Ethics is born of the ability to empathize. Some have it and some don’t. We tend to use religion or psychology or philosophy to justify what we are already inclined to do. The men who flew planes into buildings on 9/11 lacked empathy, and Sam Harris, apparently, does as well. In New Orleans, a black queen told William Burroughs, “Some people are just shits, honey.”
Jackson Lears has effectively identified Sam Harris’s errors. Contrary to Harris’s claim—that science can solve humanity’s ethical problems—lies the philosophical and scientific fact that the logic driving the brain/body, essentially the physical laws of nature, cannot explain the motives behind human behavior. Spinoza, who is acknowledged as the philosopher of science, makes it clear that even though body and mind are simply two different ways of looking at the same thing, the laws that govern the body cannot explain the flow and connectivity of ideas. Harris assumes the opposite, that some physical function of the brain can be analyzed to determine what people ought to be doing with their lives.
His error is easily demonstrated. Even if there were, for example, a “compassion gene,” that gene would function pretty much the way all hardware does. We know how nuts and bolts work, but from their physical nature we cannot determine the function of the things they fasten. Similarly, we can say the brain is a data-processing engine, but even a full knowledge of how it works would tell us nothing of the meanings of the data being processed. We will not know from that gene what virtues we should love.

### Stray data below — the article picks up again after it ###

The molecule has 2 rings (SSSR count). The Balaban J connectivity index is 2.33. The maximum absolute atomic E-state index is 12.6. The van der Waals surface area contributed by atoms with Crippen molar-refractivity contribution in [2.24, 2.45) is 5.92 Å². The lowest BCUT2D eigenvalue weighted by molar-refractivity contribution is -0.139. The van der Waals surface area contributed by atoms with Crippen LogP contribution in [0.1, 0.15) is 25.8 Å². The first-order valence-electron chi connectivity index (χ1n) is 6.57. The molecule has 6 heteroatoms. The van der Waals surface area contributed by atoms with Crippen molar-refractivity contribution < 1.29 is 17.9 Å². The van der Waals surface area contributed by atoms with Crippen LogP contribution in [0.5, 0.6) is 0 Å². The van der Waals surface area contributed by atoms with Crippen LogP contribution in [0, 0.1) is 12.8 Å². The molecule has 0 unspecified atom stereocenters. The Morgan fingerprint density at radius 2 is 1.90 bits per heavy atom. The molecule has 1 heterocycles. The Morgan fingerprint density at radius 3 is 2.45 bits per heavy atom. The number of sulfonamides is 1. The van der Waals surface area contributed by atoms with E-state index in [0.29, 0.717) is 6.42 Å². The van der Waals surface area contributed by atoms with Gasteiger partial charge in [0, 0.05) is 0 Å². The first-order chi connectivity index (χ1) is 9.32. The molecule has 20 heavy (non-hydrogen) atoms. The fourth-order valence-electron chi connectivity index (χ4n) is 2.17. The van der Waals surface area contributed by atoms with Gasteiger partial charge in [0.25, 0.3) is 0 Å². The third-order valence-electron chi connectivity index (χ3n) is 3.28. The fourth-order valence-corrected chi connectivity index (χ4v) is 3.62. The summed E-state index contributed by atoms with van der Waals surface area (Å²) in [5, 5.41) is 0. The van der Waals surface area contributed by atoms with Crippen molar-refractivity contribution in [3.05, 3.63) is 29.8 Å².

Our future thus lies in the hands of sociologists, historians, political scientists—all those who strive to understand the real forces that empower us in our human struggle. The physical laws that determine how the brain functions assure that the understandings these humanist searchers are able to derive will be encoded in our neurons and thus drive our behavior. This fact—and it is a fact—explains both the joys and sorrows we have encountered in our history.
Harris got one thing right: the brain processes errors as perfectly as it processes truth; for that reason we must strive to get our ideas straight. For whatever we decide the truth to be shall determine how we act. Harris would have us wander the brain’s labyrinth, vainly searching for the truth. The only truth we will find there is the truth of how the brain works. And that will not move us one nanometer closer to understanding life itself.
FRANKLIN LONZO DIXON JR.
Author, Spinoza’s God
Far from attacking “all of science,” as Glenn Weisfeld charges, I simply questioned scientific claims that are based on conceptually flawed designs or empirically weak evidence—such as just-so stories or statistical results that turn out not to be replicable. These problems have afflicted work in the behavioral sciences (including “evolutionary psychology”) and have undermined positivist pretensions to certainty. The difficulties become especially marked in efforts to construct a science of ethics. I appreciate Frank Dixon’s (and Spinoza’s) elaboration of my argument on this matter.
No Nicknames, Please
Re Nik Steinberg’s June 13 “The Monster and Monterrey”: Nuevo León’s governor’s full name is Rodrigo Medina de la Cruz.